Many of America's-make that the world's-fastest growing high-technology
companies call Silicon Valley home. Apple, Sun Microsystems, Intel, and Silicon
Graphics made their mark here, to name but a few. To find a clear standout among
such Olympians is like discovering diamonds in a gold mine. Rasna Corporation,
however, may be such a diamond.
From 1989 to 1993, Rasna grew an amazing 15,628%, placing it third on the 1994 Inc. 500 list of fastest growing private companies. Not that the pace has slowed since. Sales jumped roughly 55% last year and should reach $37 million in 1995. Even more impressive, profit growth now doubles that of revenues; and the company has made money for the past thirteen quarters.
In the Etruscan language, Rasna means "the enlightened ones." A bit immodest, perhaps, but quite appropriate considering the company's success. What everyone wants to know is, how did it become so enlightened?
Foundation in frustration. The year is 1987. At IBM's Almaden Research Center, four engineers wrestle with the design of a new computer disk drive. Employing the latest design tools, they spend days constructing CAD models and then weeks producing FEA studies of their designs. Out in the lab, they build physical prototypes that often prompt interim revisions to the analysis model. It's a painfully slow and frustrating design process, as most engineers can attest.
Most discouraging is the lack of flexibility exhibited by the design-automation software. Functioning more like verification tools than design tools, the software packages don't support the "what if?" studies necessary to optimize a design. Feedback often arrives after the design is completed, instead of early on when it would be most useful.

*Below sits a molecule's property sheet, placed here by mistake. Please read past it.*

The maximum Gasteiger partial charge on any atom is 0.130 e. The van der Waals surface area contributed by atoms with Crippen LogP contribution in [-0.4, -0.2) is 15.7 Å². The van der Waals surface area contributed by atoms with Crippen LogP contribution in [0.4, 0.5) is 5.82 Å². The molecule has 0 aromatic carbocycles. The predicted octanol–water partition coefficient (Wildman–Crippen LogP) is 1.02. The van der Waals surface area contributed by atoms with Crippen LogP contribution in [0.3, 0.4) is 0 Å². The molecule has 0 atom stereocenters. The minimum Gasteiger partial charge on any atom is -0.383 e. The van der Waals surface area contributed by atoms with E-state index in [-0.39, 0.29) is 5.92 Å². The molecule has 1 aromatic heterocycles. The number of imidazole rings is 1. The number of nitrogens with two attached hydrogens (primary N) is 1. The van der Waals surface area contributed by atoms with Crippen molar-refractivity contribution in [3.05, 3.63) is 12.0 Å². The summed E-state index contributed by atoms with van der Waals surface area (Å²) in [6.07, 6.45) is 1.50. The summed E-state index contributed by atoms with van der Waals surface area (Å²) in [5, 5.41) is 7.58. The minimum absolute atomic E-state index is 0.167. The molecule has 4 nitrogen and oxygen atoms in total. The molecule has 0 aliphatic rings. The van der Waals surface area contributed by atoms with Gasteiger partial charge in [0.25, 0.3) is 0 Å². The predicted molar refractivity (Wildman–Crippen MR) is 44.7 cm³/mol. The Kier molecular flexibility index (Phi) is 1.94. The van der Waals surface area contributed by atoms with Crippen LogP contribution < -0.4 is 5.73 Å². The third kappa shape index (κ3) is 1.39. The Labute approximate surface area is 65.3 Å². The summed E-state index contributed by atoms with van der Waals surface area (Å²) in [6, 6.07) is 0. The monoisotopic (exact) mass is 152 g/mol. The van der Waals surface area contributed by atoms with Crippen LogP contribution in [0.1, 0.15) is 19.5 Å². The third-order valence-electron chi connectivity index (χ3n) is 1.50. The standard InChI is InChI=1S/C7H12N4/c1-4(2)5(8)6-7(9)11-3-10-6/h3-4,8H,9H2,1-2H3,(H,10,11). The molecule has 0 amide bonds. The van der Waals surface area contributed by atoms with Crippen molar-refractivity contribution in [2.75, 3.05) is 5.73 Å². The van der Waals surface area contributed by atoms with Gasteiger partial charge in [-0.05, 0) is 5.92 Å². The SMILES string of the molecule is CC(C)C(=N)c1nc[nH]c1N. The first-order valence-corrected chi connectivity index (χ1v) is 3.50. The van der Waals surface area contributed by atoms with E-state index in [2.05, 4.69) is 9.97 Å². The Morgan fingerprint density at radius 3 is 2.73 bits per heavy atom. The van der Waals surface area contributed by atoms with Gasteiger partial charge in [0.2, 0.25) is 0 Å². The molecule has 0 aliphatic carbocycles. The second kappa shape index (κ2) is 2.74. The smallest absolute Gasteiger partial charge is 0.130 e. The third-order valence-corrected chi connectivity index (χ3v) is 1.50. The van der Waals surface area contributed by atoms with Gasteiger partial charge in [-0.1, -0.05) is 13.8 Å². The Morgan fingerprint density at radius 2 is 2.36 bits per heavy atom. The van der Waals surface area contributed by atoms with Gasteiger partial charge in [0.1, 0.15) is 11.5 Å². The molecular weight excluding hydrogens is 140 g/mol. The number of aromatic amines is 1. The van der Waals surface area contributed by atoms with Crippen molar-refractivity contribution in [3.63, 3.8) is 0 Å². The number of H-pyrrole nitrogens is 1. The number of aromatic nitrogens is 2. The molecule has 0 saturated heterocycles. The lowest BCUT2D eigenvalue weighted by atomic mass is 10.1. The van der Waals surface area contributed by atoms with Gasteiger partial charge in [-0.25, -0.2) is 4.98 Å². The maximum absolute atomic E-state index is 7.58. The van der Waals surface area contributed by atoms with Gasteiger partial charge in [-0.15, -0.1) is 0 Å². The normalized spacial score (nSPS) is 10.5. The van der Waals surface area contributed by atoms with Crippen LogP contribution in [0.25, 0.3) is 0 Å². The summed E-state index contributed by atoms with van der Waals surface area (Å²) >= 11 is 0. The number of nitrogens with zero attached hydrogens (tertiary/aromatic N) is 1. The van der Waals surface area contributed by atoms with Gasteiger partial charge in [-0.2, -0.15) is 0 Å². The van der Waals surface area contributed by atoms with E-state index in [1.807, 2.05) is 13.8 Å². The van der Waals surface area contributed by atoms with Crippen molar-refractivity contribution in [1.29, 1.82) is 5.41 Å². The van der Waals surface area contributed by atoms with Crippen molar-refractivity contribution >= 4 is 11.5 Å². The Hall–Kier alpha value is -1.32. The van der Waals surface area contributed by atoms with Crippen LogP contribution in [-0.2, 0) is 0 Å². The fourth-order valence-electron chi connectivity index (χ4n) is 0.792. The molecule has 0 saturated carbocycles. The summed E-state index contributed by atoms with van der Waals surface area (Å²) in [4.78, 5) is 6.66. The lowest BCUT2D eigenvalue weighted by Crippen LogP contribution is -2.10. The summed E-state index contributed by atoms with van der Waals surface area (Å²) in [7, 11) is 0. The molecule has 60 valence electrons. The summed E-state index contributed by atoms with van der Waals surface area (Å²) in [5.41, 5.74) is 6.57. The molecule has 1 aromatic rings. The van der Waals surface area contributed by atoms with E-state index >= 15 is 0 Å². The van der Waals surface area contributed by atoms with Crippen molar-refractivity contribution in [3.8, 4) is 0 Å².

What the researchers need is a new kind of design-automation tool. One that's intuitive, powerful, and easy to use. One that integrates CAD and FEA so that engineers can quickly iterate and optimize a design. Realizing that there was no such software tool available in the marketplace, the four engineers set off to create one themselves.
The company they built is Rasna, and the design-automation tools are called Mechanica. Release 7, introduced this past December, consists of ten integrated analysis applications, including modules for structure, motion, thermal, vibration, nonlinear, buckling, subassemblies, cams, loads, and equations.
Mechanica's intent is to allow the generalist design engineer to improve designs without having to create expensive and inefficient physical prototypes. The software actually helps the user optimize a design by combining the engineering requirements, geometric parameters, CAD model, and performance goals into a computer simulation. Engineers can investigate the effects of proposed changes. And when given the go, the software will systematically reduce component weight and cost, enhance performance, and improve quality to achieve the desired goals. "We don't simply do analysis," says Dave Pidwell, president and CEO. "We use analysis to find the best design. Mechanica is a design tool."
Critics question whether design optimization is useful, given the current state of technology. "I think it's too time-consuming," says Steve Wolfe, publisher of the Computer-Aided Design Report. "But, there may come a time when the software becomes so automated that